A young, aspiring actor from upcountry Kenya dreams of becoming a success in the big city. In pursuit of this and to the chagrin of his brother and parents, he makes his way to Nairobi:the city of opportunity.
David 'Tosh' Gitonga
Nancy Wanjiku Karanja
An eight-year-old boy is willing to do whatever it takes to end World War II so he can bring his father home. The story reveals the indescribable love a father has for his little boy and the love a son has for his father.
Autorickshaw driver Amal is content with the small, but vital, role he serves - driving customers around New Delhi as quickly and safely as possible. But his sense of duty is tested by an ... See full summary »
College student Tracy (Laura Lee Black) has just received an assignment to write a report on her favorite film genre. In her research she discovers a book, now Tracy is taken into three ... See full summary »
A working mother puts herself through law school in an effort to represent her brother, who has been wrongfully convicted of murder and has exhausted his chances to appeal his conviction through public defenders.
The story of Irena Sendler, a social worker who was part of the Polish underground during World War II and was arrested by the Nazis for saving the lives of nearly 2,500 Jewish children by smuggling them out of the Warsaw ghetto.
John Kent Harrison
Marcia Gay Harden,
Set in a mountain village in Kenya the film tells the remarkable true and uplifting story of a proud old Mau Mau veteran who is determined to seize his last chance to learn to read and write - and so ends up joining a class alongside six year-olds. Together he and his young teacher face fierce resistance, but ultimately they win through - and also find a new way of overcoming the burdens of the colonial past. Written by
Tony Kgoroge is a frequent collaborator with director Justin Chadwick, having also appeared in Mandela: Long Walk to Freedom (2013), another film Chadwick directed. See more »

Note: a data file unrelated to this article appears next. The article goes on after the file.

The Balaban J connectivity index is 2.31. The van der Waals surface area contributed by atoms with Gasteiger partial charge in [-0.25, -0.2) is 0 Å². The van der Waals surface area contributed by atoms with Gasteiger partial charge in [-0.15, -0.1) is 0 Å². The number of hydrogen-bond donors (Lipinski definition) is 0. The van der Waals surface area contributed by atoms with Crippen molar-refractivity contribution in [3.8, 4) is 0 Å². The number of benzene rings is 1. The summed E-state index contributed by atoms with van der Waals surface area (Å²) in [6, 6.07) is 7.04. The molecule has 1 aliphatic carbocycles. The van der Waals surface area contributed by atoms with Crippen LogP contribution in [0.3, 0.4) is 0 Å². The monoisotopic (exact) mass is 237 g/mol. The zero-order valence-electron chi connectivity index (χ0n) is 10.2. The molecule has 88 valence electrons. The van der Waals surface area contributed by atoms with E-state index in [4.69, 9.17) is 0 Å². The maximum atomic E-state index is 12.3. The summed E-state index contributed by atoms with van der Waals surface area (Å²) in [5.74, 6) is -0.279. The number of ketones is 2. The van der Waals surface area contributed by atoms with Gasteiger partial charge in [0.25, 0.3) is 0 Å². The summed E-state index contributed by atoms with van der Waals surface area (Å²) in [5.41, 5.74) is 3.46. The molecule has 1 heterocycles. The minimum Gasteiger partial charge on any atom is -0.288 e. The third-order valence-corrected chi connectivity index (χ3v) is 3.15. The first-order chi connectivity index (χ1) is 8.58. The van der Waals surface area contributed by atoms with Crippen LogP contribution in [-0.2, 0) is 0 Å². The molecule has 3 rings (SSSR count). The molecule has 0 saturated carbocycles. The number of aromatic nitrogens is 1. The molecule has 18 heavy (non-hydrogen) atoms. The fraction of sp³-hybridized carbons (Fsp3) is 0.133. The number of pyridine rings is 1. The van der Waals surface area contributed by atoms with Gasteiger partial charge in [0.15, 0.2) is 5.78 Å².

At 1:40 in the movie the radio disc jockey says, "I am now beginning to believe that one day a Kenyan, a Kenyan, will go to the White House."
See more »
During the initial credits, there is 1. a photo of the real Maruge with some students. 2. a scene with the DJ mentioning Maruge's trip to the UN, and predicting that a Kenyan will ascend to the White House. 3. more scenes of the children at the school See more »
Composer: Zola (as Bonginkosi Dlamini)/Kabelo Ikaneng
Master: Courtesy of Ghetto Ruff International
Publisher: Ghetto Ruff Publishing Limited & Guluva Entertainment
Sub-publisher: Fintage Music Publishing & Collection B.V.
Used by permission. See more »
The First Grader (2010), directed by Justin Chadwick, is a serious and important film that is being advertised as a feel-good movie, suitable for kids. It's an excellent movie, but not for kids. The film is a portrayal of the true story of Kimani N'gan'ga Maruge, an 84-year-old Kenyan man who successfully enrolled in a first grade.
Maruge is a former Mau-Mau revolutionary and prisoner of war. He was horribly tortured by the British army, but his spirit was never broken. When the Kenyan government announces "free education for all," he accepts this literally and tries to enroll in the first grade.
This neglect of former revolutionaries has occurred in many countries, and, at least in the film, Kenya is no exception. As portrayed in the movie, the Kenyan government officials aren't that different from the British colonial officials, except for skin color. They're certainly not enthusiastic about large numbers of adults following Maruge's example and enrolling in school.
The film is overly simplistic at times. The behavior of the dedicated teacher who accepts Maruge in her class is too good to be true, and the other education officials are all "bad-guy" cardboard cutouts. A subplot involving the teacher (Jane Obinchu) and her husband is contrived and leads nowhere.
The torture scenes are horribly graphic and almost certainly realistic. (See the entry about Kenya in Wikipedia for the terrible details.) Those scenes make the movie completely unsuitable for children, in my opinion.
The film is still worth seeing because it is based on a true event. Who cannot be moved by an 84-year-old who is determined to read? In addition, the acting by the two principals, Naomie Harris as the teacher Jane Obinchu, and Oliver Litondo as Kimani Manuge is superb.
Although the film will work better on a large screen, it will definitely be worth seeing on DVD as well. Seek it out--it's worth the effort.
22 of 23 people found this review helpful.
Was this review helpful to you?